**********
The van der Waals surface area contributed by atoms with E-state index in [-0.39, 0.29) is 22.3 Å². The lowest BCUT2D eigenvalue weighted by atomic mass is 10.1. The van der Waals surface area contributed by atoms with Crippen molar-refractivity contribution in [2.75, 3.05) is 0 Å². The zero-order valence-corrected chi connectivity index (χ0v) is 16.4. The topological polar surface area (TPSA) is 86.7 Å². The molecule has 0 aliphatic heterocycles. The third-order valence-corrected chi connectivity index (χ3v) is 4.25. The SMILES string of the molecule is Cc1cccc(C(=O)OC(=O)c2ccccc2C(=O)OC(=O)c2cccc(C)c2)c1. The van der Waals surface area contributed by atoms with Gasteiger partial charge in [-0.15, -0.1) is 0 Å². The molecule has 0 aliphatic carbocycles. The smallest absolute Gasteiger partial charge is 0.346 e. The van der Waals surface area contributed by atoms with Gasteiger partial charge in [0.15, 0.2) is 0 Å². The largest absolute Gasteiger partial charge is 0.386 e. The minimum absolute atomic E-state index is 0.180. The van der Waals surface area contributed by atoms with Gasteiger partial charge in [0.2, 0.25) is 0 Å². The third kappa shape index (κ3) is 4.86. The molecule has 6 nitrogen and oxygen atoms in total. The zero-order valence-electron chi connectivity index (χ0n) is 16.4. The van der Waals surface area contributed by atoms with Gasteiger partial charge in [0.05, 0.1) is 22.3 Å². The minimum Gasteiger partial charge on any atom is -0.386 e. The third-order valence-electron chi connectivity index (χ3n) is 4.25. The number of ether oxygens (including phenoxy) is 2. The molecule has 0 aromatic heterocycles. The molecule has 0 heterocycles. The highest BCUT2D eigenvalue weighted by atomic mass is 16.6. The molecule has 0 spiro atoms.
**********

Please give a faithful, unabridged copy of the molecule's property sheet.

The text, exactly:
The van der Waals surface area contributed by atoms with E-state index in [-0.39, 0.29) is 22.3 Å². The lowest BCUT2D eigenvalue weighted by atomic mass is 10.1. The van der Waals surface area contributed by atoms with Crippen molar-refractivity contribution in [2.75, 3.05) is 0 Å². The zero-order valence-corrected chi connectivity index (χ0v) is 16.4. The topological polar surface area (TPSA) is 86.7 Å². The molecule has 0 aliphatic heterocycles. The third-order valence-corrected chi connectivity index (χ3v) is 4.25. The SMILES string of the molecule is Cc1cccc(C(=O)OC(=O)c2ccccc2C(=O)OC(=O)c2cccc(C)c2)c1. The van der Waals surface area contributed by atoms with Gasteiger partial charge in [-0.15, -0.1) is 0 Å². The molecule has 0 aliphatic carbocycles. The smallest absolute Gasteiger partial charge is 0.346 e. The van der Waals surface area contributed by atoms with Gasteiger partial charge in [0.15, 0.2) is 0 Å². The largest absolute Gasteiger partial charge is 0.386 e. The minimum absolute atomic E-state index is 0.180. The van der Waals surface area contributed by atoms with Gasteiger partial charge in [0.2, 0.25) is 0 Å². The third kappa shape index (κ3) is 4.86. The molecule has 6 nitrogen and oxygen atoms in total. The zero-order valence-electron chi connectivity index (χ0n) is 16.4. The van der Waals surface area contributed by atoms with Gasteiger partial charge in [0.05, 0.1) is 22.3 Å². The minimum Gasteiger partial charge on any atom is -0.386 e. The third-order valence-electron chi connectivity index (χ3n) is 4.25. The number of ether oxygens (including phenoxy) is 2. The molecule has 0 aromatic heterocycles. The molecule has 0 heterocycles. The highest BCUT2D eigenvalue weighted by atomic mass is 16.6. The molecule has 0 spiro atoms.